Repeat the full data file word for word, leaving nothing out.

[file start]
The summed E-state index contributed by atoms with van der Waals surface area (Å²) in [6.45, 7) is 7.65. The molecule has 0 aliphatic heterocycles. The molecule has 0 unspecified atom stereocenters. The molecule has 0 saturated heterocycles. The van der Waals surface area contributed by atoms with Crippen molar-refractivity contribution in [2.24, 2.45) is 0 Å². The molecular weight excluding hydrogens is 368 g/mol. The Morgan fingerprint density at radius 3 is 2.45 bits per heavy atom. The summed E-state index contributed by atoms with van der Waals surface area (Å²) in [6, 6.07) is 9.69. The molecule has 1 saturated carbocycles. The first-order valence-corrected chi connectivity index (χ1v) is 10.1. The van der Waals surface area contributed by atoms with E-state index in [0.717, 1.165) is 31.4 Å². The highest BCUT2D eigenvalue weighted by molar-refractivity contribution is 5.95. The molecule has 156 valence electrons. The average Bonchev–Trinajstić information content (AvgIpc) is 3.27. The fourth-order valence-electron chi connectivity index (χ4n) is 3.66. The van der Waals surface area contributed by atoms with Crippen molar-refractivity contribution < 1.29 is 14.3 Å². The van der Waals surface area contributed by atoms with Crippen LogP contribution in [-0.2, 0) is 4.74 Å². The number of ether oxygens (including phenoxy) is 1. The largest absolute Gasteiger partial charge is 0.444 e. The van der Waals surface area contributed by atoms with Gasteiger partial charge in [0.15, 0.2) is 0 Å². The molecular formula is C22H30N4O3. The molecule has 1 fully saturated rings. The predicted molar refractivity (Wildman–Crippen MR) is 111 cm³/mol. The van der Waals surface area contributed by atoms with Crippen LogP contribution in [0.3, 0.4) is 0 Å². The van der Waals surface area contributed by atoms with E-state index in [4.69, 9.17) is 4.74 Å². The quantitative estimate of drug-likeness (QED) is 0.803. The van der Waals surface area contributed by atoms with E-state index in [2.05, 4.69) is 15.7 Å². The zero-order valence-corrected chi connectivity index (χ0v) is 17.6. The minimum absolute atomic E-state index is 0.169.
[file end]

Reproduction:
The summed E-state index contributed by atoms with van der Waals surface area (Å²) in [6.45, 7) is 7.65. The molecule has 0 aliphatic heterocycles. The molecule has 0 unspecified atom stereocenters. The molecule has 0 saturated heterocycles. The van der Waals surface area contributed by atoms with Crippen molar-refractivity contribution in [2.24, 2.45) is 0 Å². The molecular weight excluding hydrogens is 368 g/mol. The Morgan fingerprint density at radius 3 is 2.45 bits per heavy atom. The summed E-state index contributed by atoms with van der Waals surface area (Å²) in [6, 6.07) is 9.69. The molecule has 1 saturated carbocycles. The first-order valence-corrected chi connectivity index (χ1v) is 10.1. The van der Waals surface area contributed by atoms with E-state index in [0.717, 1.165) is 31.4 Å². The highest BCUT2D eigenvalue weighted by molar-refractivity contribution is 5.95. The molecule has 156 valence electrons. The average Bonchev–Trinajstić information content (AvgIpc) is 3.27. The fourth-order valence-electron chi connectivity index (χ4n) is 3.66. The van der Waals surface area contributed by atoms with Crippen molar-refractivity contribution < 1.29 is 14.3 Å². The van der Waals surface area contributed by atoms with Crippen LogP contribution in [-0.2, 0) is 4.74 Å². The number of ether oxygens (including phenoxy) is 1. The largest absolute Gasteiger partial charge is 0.444 e. The van der Waals surface area contributed by atoms with Gasteiger partial charge in [0.15, 0.2) is 0 Å². The molecular formula is C22H30N4O3. The molecule has 1 fully saturated rings. The predicted molar refractivity (Wildman–Crippen MR) is 111 cm³/mol. The van der Waals surface area contributed by atoms with Crippen LogP contribution in [0.3, 0.4) is 0 Å². The van der Waals surface area contributed by atoms with E-state index in [4.69, 9.17) is 4.74 Å². The quantitative estimate of drug-likeness (QED) is 0.803. The van der Waals surface area contributed by atoms with E-state index in [2.05, 4.69) is 15.7 Å². The zero-order valence-corrected chi connectivity index (χ0v) is 17.6. The minimum absolute atomic E-state index is 0.169.